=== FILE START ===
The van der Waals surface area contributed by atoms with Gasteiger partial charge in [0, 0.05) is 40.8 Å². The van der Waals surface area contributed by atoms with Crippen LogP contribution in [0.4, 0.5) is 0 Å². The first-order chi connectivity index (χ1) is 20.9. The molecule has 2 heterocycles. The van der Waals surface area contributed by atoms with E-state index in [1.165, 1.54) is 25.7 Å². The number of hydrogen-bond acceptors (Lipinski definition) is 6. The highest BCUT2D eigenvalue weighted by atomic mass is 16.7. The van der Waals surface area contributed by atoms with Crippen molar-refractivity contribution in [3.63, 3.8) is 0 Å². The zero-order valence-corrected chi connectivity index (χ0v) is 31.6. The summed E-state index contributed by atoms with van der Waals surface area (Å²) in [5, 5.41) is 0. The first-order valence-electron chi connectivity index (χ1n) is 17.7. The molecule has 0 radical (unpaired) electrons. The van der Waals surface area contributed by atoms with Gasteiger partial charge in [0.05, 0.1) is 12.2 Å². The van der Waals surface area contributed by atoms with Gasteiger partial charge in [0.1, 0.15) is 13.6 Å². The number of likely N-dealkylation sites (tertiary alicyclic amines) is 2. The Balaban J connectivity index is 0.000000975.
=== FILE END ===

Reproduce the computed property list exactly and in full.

The van der Waals surface area contributed by atoms with Gasteiger partial charge in [0, 0.05) is 40.8 Å². The van der Waals surface area contributed by atoms with Crippen LogP contribution in [0.4, 0.5) is 0 Å². The first-order chi connectivity index (χ1) is 20.9. The molecule has 2 heterocycles. The van der Waals surface area contributed by atoms with E-state index in [1.165, 1.54) is 25.7 Å². The number of hydrogen-bond acceptors (Lipinski definition) is 6. The highest BCUT2D eigenvalue weighted by atomic mass is 16.7. The van der Waals surface area contributed by atoms with Crippen molar-refractivity contribution in [3.63, 3.8) is 0 Å². The zero-order valence-corrected chi connectivity index (χ0v) is 31.6. The summed E-state index contributed by atoms with van der Waals surface area (Å²) in [5, 5.41) is 0. The first-order valence-electron chi connectivity index (χ1n) is 17.7. The molecule has 0 radical (unpaired) electrons. The van der Waals surface area contributed by atoms with Gasteiger partial charge in [0.05, 0.1) is 12.2 Å². The van der Waals surface area contributed by atoms with Gasteiger partial charge in [0.1, 0.15) is 13.6 Å². The number of likely N-dealkylation sites (tertiary alicyclic amines) is 2. The Balaban J connectivity index is 0.000000975.